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Youth Boys Mar 12, 2013

“Sometimes you have to roll with the punches” – Strikers scramble to save Jeff Cup

By Charles Boehm

The sun was warm and bright in Richmond, Va. on Sunday as hundreds of Jefferson Cup matches played out across the Virginia capital. An occasional chilly breeze and shrinking piles of dirty snow in shady spots were the only remaining signs of the wintry chaos which had rolled through less than 96 hours beforehand.

Fittingly, winter had given way to spring on the same weekend that clocks were set forward for daylight saving time. And only a handful of the thousands on hand for the youth tournament had any idea that the whole thing was very nearly destroyed by a storm which had dropped heavy levels of rain and snow at midweek.

“People probably don’t understand how much water we got. If all they know is that they saw our weather today, they would be furious if we didn’t play,” Steve D’Adamo, assistant director of tournaments for host club Richmond Strikers, told on Sunday.

“Tuesday we went to sleep thinking, ‘We’re going to be OK, zero to two inches of snow.’ And there was two inches of snow on the ground when we woke up. We were like, ‘Uh oh, this might not happen at all.’”

Though Winter Storm Saturn, as the front was officially dubbed, did not strike the Mid-Atlantic with the fury felt elsewhere, wet, heavy snow and accompanying rain would soak all of the match venues.

A rapidly-changing forecast and uncertain drainage speeds left Strikers officials sweating over the playability of their natural-grass fields as the clock ticked down towards Friday morning, when Jefferson Cup would kick off with Boys Weekend showcase play.

“Having 10 sites, we [normally] start setting up on Monday,” explained D’Adamo. “But having snow on Wednesday, you can’t set up – you can’t put up tarps and tents up and have four inches of wet snow come down on them.

“There was a lot of work, a lot of behind-the-scenes help on Thursday and Friday to get this weekend going.”

After Saturn rolled through central Virginia, D’Adamo, tournament director Chris Friant and their colleagues found most of their fields buried in snow – or worse, “water with a layer of ice on top,” in D’Adamo’s words.

They decided to move all of Friday’s matches to artificial-turf fields, a shift that would’ve been impossible just a few years ago, before the construction of the enormous complex of all-weather turf fields in Midlothian, Va. once called SportsQuest and now known as the River City Sportsplex.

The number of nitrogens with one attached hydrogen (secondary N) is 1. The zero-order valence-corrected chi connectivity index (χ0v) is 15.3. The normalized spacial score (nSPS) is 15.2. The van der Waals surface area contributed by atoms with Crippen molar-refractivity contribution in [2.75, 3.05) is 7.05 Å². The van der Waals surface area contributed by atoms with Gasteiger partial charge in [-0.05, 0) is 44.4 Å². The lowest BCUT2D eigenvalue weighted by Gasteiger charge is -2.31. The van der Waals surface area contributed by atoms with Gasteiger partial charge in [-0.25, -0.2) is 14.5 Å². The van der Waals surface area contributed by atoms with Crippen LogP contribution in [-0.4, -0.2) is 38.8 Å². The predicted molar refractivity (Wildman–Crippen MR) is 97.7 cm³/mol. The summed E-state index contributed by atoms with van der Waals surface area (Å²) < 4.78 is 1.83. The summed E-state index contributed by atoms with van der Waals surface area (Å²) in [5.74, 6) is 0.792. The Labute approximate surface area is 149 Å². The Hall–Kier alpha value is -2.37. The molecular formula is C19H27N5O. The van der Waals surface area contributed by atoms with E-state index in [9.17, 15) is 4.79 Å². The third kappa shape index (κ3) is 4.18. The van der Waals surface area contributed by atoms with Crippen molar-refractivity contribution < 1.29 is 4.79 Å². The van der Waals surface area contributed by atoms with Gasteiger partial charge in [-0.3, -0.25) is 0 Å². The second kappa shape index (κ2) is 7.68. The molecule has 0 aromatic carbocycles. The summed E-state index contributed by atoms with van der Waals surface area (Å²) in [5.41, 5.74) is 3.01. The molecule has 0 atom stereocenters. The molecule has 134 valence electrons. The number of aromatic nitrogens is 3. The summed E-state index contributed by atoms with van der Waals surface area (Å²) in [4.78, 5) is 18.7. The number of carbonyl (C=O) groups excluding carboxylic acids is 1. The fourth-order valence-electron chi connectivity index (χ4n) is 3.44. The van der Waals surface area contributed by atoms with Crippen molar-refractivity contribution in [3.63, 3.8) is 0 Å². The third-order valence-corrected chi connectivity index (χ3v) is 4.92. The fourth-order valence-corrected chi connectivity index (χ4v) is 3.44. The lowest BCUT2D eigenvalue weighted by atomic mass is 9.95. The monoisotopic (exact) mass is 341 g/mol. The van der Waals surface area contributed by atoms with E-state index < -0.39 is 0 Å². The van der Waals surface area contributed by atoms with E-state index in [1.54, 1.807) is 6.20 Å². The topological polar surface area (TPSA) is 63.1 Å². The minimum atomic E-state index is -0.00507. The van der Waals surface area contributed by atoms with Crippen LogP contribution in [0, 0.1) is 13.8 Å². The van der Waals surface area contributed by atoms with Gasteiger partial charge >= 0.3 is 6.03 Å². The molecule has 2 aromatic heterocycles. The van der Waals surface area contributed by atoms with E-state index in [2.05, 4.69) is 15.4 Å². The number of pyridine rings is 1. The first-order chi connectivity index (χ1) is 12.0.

“Without River City it would have been very difficult for us to do this. River City gave us an extra 24 to 48 hours,” admitted D’Adamo. “Friday would not have been played if we did not have River City. West Creek [a grass fields complex] would have been destroyed if we had to play on it yesterday [Saturday].”

But that created a whole new set of problems, as nearly an entire three-day slate of matches among 904 teams – and all the myriad logistics that acccompany it – had to be rescheduled at the last minute.

“We have site coordinators that we have to move around because the fields are closed or we’re opening up more fields [elsewhere],” he added. “The port-a-johns; ice delivered for Gatorade; golf carts – how many do we need? – to even Gatorade themselves, the amount of product they need, to when games start and end; t-shirts, the sizes, because as teams get shifted around, the ages get shifted around, which means the sizes of t-shirts that sell get shifted around. So all of that.”

High winds on Friday gave way to intermittent sunshine and warmer temperatures on Saturday, all of which helped to drain the moisture off the grass fields in time for most of them to go back into use on Sunday.

A corner flag flaps in the heavy winds on the tournament's opening day.D’Adamo admits that moving games to turf fields and keeping floodlights on to fit more games in deeper into the evening incurred additional costs for the tournament.

And as enormous as this event has become (904 teams in all), creating or altering its master schedule is handled by just one person, Friant.

“We had contingency plans – we probably used [Plan] Z – I think we’re in the double letters now!” said D’Adamo. “Regardless, we’re trying to put on an event. Sometimes you take a financial hit, sometimes you don’t. Sometimes you have to roll with the punches and make the best out of it. And I think that’s what we did.

“It’s been tiring from a logistical standpoint, but the players, I don’t think they really see a difference.”

Jefferson Cup resumes this Friday with the kickoff of Girls Weekend showcase play.

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